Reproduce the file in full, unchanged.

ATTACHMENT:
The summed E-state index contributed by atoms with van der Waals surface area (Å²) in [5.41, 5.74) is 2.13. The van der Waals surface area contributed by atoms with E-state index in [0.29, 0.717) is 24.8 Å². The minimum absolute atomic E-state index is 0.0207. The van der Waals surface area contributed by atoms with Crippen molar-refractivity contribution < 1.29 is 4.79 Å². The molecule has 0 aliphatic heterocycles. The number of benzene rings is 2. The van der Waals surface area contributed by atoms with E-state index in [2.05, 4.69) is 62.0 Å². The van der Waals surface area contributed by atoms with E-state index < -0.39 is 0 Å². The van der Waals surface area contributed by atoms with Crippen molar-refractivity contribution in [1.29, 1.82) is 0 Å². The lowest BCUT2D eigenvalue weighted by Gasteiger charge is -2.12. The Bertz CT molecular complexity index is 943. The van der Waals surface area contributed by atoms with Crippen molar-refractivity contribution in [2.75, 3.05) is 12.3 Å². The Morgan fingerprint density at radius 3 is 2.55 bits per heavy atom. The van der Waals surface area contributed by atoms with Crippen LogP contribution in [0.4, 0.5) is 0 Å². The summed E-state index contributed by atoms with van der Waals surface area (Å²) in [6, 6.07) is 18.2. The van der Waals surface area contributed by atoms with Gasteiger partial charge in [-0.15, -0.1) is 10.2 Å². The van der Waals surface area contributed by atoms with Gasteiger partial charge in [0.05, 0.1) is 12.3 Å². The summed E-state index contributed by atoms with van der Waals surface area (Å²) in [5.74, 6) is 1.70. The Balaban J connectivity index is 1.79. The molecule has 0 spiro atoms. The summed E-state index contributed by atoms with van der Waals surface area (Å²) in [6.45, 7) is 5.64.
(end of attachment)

The summed E-state index contributed by atoms with van der Waals surface area (Å²) in [5.41, 5.74) is 2.13. The van der Waals surface area contributed by atoms with E-state index in [0.29, 0.717) is 24.8 Å². The minimum absolute atomic E-state index is 0.0207. The van der Waals surface area contributed by atoms with Crippen molar-refractivity contribution < 1.29 is 4.79 Å². The molecule has 0 aliphatic heterocycles. The number of benzene rings is 2. The van der Waals surface area contributed by atoms with E-state index in [2.05, 4.69) is 62.0 Å². The van der Waals surface area contributed by atoms with E-state index < -0.39 is 0 Å². The van der Waals surface area contributed by atoms with Crippen molar-refractivity contribution in [1.29, 1.82) is 0 Å². The lowest BCUT2D eigenvalue weighted by Gasteiger charge is -2.12. The Bertz CT molecular complexity index is 943. The van der Waals surface area contributed by atoms with Crippen molar-refractivity contribution in [2.75, 3.05) is 12.3 Å². The Morgan fingerprint density at radius 3 is 2.55 bits per heavy atom. The van der Waals surface area contributed by atoms with Crippen LogP contribution in [0.4, 0.5) is 0 Å². The summed E-state index contributed by atoms with van der Waals surface area (Å²) in [6, 6.07) is 18.2. The van der Waals surface area contributed by atoms with Gasteiger partial charge in [-0.15, -0.1) is 10.2 Å². The van der Waals surface area contributed by atoms with Gasteiger partial charge in [0.05, 0.1) is 12.3 Å². The summed E-state index contributed by atoms with van der Waals surface area (Å²) in [5.74, 6) is 1.70. The Balaban J connectivity index is 1.79. The molecule has 0 spiro atoms. The summed E-state index contributed by atoms with van der Waals surface area (Å²) in [6.45, 7) is 5.64.